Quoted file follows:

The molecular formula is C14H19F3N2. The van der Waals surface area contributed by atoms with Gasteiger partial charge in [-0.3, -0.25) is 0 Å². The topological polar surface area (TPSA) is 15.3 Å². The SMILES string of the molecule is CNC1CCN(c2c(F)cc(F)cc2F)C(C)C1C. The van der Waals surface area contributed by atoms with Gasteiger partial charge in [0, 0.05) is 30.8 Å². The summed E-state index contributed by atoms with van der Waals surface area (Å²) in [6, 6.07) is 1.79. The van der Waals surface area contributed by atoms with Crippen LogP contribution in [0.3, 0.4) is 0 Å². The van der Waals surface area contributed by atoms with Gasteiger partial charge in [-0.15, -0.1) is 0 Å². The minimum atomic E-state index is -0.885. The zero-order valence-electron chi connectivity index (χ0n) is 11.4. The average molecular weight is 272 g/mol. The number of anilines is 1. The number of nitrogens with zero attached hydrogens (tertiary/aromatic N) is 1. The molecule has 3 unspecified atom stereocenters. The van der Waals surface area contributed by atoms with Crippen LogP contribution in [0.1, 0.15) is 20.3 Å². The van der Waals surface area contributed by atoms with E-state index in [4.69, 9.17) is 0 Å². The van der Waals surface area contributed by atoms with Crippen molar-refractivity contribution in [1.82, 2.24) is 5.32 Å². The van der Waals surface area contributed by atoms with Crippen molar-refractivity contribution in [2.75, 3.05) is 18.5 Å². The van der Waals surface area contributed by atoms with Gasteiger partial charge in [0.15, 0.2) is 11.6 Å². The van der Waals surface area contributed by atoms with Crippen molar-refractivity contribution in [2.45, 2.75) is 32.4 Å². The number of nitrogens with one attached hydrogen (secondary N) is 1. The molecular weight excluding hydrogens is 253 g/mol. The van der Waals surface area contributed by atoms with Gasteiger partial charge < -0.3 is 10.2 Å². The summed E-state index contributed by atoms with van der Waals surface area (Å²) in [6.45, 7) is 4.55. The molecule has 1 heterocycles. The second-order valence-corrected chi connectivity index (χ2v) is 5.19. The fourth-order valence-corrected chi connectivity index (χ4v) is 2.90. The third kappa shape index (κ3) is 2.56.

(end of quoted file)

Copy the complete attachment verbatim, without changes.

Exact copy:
The molecular formula is C14H19F3N2. The van der Waals surface area contributed by atoms with Gasteiger partial charge in [-0.3, -0.25) is 0 Å². The topological polar surface area (TPSA) is 15.3 Å². The SMILES string of the molecule is CNC1CCN(c2c(F)cc(F)cc2F)C(C)C1C. The van der Waals surface area contributed by atoms with Gasteiger partial charge in [0, 0.05) is 30.8 Å². The summed E-state index contributed by atoms with van der Waals surface area (Å²) in [6, 6.07) is 1.79. The van der Waals surface area contributed by atoms with Crippen LogP contribution in [0.3, 0.4) is 0 Å². The van der Waals surface area contributed by atoms with Gasteiger partial charge in [-0.15, -0.1) is 0 Å². The minimum atomic E-state index is -0.885. The zero-order valence-electron chi connectivity index (χ0n) is 11.4. The average molecular weight is 272 g/mol. The number of anilines is 1. The number of nitrogens with zero attached hydrogens (tertiary/aromatic N) is 1. The molecule has 3 unspecified atom stereocenters. The van der Waals surface area contributed by atoms with Crippen LogP contribution in [0.1, 0.15) is 20.3 Å². The van der Waals surface area contributed by atoms with E-state index in [4.69, 9.17) is 0 Å². The van der Waals surface area contributed by atoms with Crippen molar-refractivity contribution in [1.82, 2.24) is 5.32 Å². The van der Waals surface area contributed by atoms with Crippen molar-refractivity contribution in [2.75, 3.05) is 18.5 Å². The van der Waals surface area contributed by atoms with Gasteiger partial charge in [0.15, 0.2) is 11.6 Å². The van der Waals surface area contributed by atoms with Crippen molar-refractivity contribution in [2.45, 2.75) is 32.4 Å². The number of nitrogens with one attached hydrogen (secondary N) is 1. The molecular weight excluding hydrogens is 253 g/mol. The van der Waals surface area contributed by atoms with Gasteiger partial charge < -0.3 is 10.2 Å². The summed E-state index contributed by atoms with van der Waals surface area (Å²) in [6.45, 7) is 4.55. The molecule has 1 heterocycles. The second-order valence-corrected chi connectivity index (χ2v) is 5.19. The fourth-order valence-corrected chi connectivity index (χ4v) is 2.90. The third kappa shape index (κ3) is 2.56.